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TERRE HAUTE, Ind. (AP) — A half a cookie becomes a whole experience through "mindful eating."
Jean Kristeller explains how people can transform their approach to food, lose weight and feel healthier in her new book, "The Joy of Half a Cookie." The professor emerita of psychology at Indiana State University poured 35 years of research into the power of mindfulness and meditation, resulting in the book published by Perigee, a division of Penguin Random House.
People can learn when to stop eating that cookie, or any other food that appeals to them. That moment could come after a few bites of their favorite pizza or a warm chocolate chip cookie straight out of the oven. Through mindful eating, a person learns to enjoy the tastes felt in the initial bites and then wrap up the cookie or pizza slice once the initial sensation of flavor fades.
Instead of willpower and self-deprivation, a person can savor dishes they crave, but in smaller amounts as they learn to sense the moment when their taste buds "habituate," or become tired of the flavor. In a nutshell, when the thrill is gone, you stop eating. In a pair of studies in Terre Haute and North Carolina, participants discovered "they really didn't want that fourth bite," Kristeller said.
Yet, they still get to experience delicious foods.
"I emphasize cultivating your inner gourmet," said Kristeller. "And if you're going to eat it, you might as well enjoy it. And enjoy it, rather than gobbling it down." Mindful eating involves smaller amounts of food "and savoring the experience."
She's been "working on this area, really, from the beginning of my career," she added. Kristeller, who has earned degrees at the University of Wisconsin and a doctorate at Yale, researched eating disorders in her post-doctoral training, and she came to ISU in 1991 after serving on the staff and faculty in behavioral medical services of Cambridge Hospital at Harvard Medical School and the University of Massachusetts Medical Center.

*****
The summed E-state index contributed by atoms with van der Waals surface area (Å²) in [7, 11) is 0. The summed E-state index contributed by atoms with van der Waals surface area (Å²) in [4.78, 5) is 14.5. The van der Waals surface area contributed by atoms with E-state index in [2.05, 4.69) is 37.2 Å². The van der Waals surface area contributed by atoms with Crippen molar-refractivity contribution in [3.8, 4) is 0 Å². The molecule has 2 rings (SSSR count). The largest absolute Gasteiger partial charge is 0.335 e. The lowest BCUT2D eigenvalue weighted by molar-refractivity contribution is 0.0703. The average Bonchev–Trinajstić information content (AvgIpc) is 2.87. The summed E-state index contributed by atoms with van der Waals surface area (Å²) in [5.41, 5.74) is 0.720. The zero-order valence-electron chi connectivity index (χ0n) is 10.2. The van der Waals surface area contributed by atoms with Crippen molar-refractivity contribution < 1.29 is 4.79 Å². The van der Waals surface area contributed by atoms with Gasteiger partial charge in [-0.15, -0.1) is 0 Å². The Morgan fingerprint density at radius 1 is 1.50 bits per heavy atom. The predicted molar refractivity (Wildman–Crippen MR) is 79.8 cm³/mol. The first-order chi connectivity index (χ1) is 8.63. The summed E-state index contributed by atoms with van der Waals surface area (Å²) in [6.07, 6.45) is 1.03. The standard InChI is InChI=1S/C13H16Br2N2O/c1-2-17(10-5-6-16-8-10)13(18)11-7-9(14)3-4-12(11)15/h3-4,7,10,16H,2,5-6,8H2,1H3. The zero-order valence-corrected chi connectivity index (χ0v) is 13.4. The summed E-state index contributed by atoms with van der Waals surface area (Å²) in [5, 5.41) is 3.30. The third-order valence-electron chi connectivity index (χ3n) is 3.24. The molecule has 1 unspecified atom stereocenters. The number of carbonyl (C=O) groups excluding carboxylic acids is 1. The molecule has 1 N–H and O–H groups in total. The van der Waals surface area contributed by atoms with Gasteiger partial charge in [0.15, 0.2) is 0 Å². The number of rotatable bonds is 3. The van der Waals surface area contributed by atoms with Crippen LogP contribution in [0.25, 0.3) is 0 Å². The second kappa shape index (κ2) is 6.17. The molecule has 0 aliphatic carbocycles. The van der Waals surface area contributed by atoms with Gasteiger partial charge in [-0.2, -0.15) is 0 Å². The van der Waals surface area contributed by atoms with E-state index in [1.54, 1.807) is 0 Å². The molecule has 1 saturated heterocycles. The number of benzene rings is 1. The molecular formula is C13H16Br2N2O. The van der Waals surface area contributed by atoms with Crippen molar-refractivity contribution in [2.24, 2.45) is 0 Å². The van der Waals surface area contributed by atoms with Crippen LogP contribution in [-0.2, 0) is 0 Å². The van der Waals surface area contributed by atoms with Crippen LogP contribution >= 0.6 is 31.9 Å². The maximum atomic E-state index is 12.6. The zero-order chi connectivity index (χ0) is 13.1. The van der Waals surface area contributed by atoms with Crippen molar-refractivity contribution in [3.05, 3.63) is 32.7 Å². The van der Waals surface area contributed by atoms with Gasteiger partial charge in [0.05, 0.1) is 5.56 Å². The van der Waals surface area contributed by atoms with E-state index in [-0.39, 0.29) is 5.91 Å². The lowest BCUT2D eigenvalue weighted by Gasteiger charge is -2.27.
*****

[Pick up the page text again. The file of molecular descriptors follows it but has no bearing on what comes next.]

Like millions of other people, she struggled with weight fluctuation in her teen and early college years. After eating too much at dinner, Kristeller would starve herself the next day, overeat again that evening, feel guilty and repeat the cycle the next day. The daytime skimping and deprivation failed to offset the heavier eating at night.
"Despite my attempts, I never lost the weight I'd hoped to," Kristeller writes in the book, "and in fact, I gained more. A familiar story."
The studies — one supported substantially by National Institutes of Health funding — delved into a person's concept of feeling full. Some participants defined that point as 20 minutes after starting a meal. Others told Kristeller that time comes "when my plate is empty." Through mindful eating practices, they detect the tiring of their taste buds. The meal slows down, the pleasure stands out more, and the sensory signals to stop become more clear.
"Absolutely, people will tell me they're finding they can just stop and reflect for a moment," Kristeller said, "and that they're in a wiser place."
Source: Tribune-Star, http://bit.ly/1SkKxGy
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